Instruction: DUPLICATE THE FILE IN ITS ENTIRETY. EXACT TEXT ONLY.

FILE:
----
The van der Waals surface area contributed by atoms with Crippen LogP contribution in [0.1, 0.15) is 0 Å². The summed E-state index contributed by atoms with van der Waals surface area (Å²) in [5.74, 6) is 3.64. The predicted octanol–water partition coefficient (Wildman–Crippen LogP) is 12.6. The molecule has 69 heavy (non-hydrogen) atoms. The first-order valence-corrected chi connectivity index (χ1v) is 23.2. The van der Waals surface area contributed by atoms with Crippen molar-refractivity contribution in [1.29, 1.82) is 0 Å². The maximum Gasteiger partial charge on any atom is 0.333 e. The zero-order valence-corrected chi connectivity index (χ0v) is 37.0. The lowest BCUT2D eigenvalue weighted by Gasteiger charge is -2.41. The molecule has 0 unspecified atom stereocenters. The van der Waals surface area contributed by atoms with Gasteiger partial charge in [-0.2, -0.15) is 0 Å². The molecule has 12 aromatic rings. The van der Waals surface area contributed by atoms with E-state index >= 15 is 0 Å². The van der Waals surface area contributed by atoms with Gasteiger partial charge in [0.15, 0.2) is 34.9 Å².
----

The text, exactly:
The van der Waals surface area contributed by atoms with Crippen LogP contribution in [0.1, 0.15) is 0 Å². The summed E-state index contributed by atoms with van der Waals surface area (Å²) in [5.74, 6) is 3.64. The predicted octanol–water partition coefficient (Wildman–Crippen LogP) is 12.6. The molecule has 69 heavy (non-hydrogen) atoms. The first-order valence-corrected chi connectivity index (χ1v) is 23.2. The van der Waals surface area contributed by atoms with Crippen molar-refractivity contribution in [1.29, 1.82) is 0 Å². The maximum Gasteiger partial charge on any atom is 0.333 e. The zero-order valence-corrected chi connectivity index (χ0v) is 37.0. The lowest BCUT2D eigenvalue weighted by Gasteiger charge is -2.41. The molecule has 0 unspecified atom stereocenters. The van der Waals surface area contributed by atoms with Gasteiger partial charge in [-0.2, -0.15) is 0 Å². The molecule has 12 aromatic rings. The van der Waals surface area contributed by atoms with E-state index >= 15 is 0 Å². The van der Waals surface area contributed by atoms with Gasteiger partial charge in [0.15, 0.2) is 34.9 Å².